My First Online Class
At age 35, I’m about to take my very first online course. I somehow managed to avoid online coursework while I was an undergraduate and surprisingly avoided it while in graduate school. Honestly, I would have welcomed some form of it during my graduate school years while I worked full-time and had to make the treacherous drive from Northern Virginia, where I worked, to the Georgetown University campus in rush-hour traffic several times per week. I (again) took up smoking during that time so I could calm down on the walk from the parking ramp to class.
Several months ago, I rejoiced when Duolingo launched an Arabic course. I quickly went through the first few lessons but grew increasingly frustrated that I was forced to memorize the Arabic alphabet without understanding the foundations of the language. I quickly lost interest in practicing because it merely became a game of memory for me in that I was memorizing the way that the letters, words and phrases appeared on my screen. I craved foundational knowledge – how the letters sound, what the rules for pronunciation were and how the order of the letters change the sound they made. I would listen to the voice on the app pronounce the words and phrases and try to repeat it back. Often sitting alone in room with the dog staring at me, or my husband yelling “Huh? What did you say?” from the other room. I had no idea if what I was saying was remotely correct. I know enough about Arabic to know that pronunciation is important. As a cousin told me recently (speaking from personal experience) – it can mean the difference between telling an acquaintance that your father works in construction or that he’s a gambler.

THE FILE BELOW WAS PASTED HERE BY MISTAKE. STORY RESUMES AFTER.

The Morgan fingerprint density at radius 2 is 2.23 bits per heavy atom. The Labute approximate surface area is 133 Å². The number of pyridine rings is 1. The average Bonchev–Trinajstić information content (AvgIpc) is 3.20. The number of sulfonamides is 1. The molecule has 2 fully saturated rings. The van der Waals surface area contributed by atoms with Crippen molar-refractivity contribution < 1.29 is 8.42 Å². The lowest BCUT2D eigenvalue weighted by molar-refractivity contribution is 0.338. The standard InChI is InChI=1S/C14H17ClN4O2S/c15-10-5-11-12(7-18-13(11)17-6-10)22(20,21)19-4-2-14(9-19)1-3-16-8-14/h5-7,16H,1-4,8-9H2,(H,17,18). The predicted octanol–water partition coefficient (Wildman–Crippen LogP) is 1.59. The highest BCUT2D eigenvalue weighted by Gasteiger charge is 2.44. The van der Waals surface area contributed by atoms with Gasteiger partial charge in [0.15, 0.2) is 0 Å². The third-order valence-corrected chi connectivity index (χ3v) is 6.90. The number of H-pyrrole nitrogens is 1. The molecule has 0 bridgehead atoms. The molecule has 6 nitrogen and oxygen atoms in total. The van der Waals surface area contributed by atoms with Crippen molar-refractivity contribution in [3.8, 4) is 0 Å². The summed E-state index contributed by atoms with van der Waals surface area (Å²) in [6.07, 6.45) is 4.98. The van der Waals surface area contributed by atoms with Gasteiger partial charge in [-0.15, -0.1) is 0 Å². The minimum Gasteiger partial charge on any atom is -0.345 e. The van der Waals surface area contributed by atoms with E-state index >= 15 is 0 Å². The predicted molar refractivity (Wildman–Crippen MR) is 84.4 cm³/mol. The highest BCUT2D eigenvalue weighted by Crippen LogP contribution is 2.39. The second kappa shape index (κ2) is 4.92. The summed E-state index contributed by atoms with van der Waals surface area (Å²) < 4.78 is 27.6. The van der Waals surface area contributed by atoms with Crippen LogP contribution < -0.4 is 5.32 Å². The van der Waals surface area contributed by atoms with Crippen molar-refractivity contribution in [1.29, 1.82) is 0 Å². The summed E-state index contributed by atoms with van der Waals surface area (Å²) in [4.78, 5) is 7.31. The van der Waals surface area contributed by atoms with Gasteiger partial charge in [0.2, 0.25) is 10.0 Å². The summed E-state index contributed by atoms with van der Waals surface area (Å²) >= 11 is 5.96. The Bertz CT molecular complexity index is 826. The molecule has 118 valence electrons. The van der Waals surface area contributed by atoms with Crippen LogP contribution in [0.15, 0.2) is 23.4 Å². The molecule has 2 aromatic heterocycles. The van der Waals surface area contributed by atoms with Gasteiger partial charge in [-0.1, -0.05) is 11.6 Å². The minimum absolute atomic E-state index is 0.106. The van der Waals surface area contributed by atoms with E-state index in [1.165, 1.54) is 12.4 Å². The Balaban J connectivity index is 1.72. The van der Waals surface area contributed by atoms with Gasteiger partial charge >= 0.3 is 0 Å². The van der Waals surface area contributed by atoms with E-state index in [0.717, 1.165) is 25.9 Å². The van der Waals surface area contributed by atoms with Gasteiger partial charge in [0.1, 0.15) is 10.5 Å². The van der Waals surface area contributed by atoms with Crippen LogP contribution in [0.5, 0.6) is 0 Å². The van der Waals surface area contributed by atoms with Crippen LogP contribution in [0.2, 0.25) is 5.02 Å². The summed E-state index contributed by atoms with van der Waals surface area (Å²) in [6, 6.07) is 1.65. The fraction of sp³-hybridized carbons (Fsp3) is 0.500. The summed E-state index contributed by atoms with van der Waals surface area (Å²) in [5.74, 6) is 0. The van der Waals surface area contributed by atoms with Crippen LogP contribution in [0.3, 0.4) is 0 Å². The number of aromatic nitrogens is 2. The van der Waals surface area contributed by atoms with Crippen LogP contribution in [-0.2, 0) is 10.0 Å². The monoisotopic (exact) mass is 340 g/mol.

Wanting to avoid as much future embarrassment as possible, I signed up for a ten-week course that was supposed to begin in mid-March. In a scramble to figure out how to still make the course work, the instructor sent out an email saying the class would be postponed while we navigated our stay-at-home order. Class is now scheduled to begin April 21st and I’m very much looking forward to learning how to say “my father is a gambler” with perfect pronunciation.
I look forward to your translations of Rumi and Hafiz!
Good for you, Anna, and best of luck with the Arabic!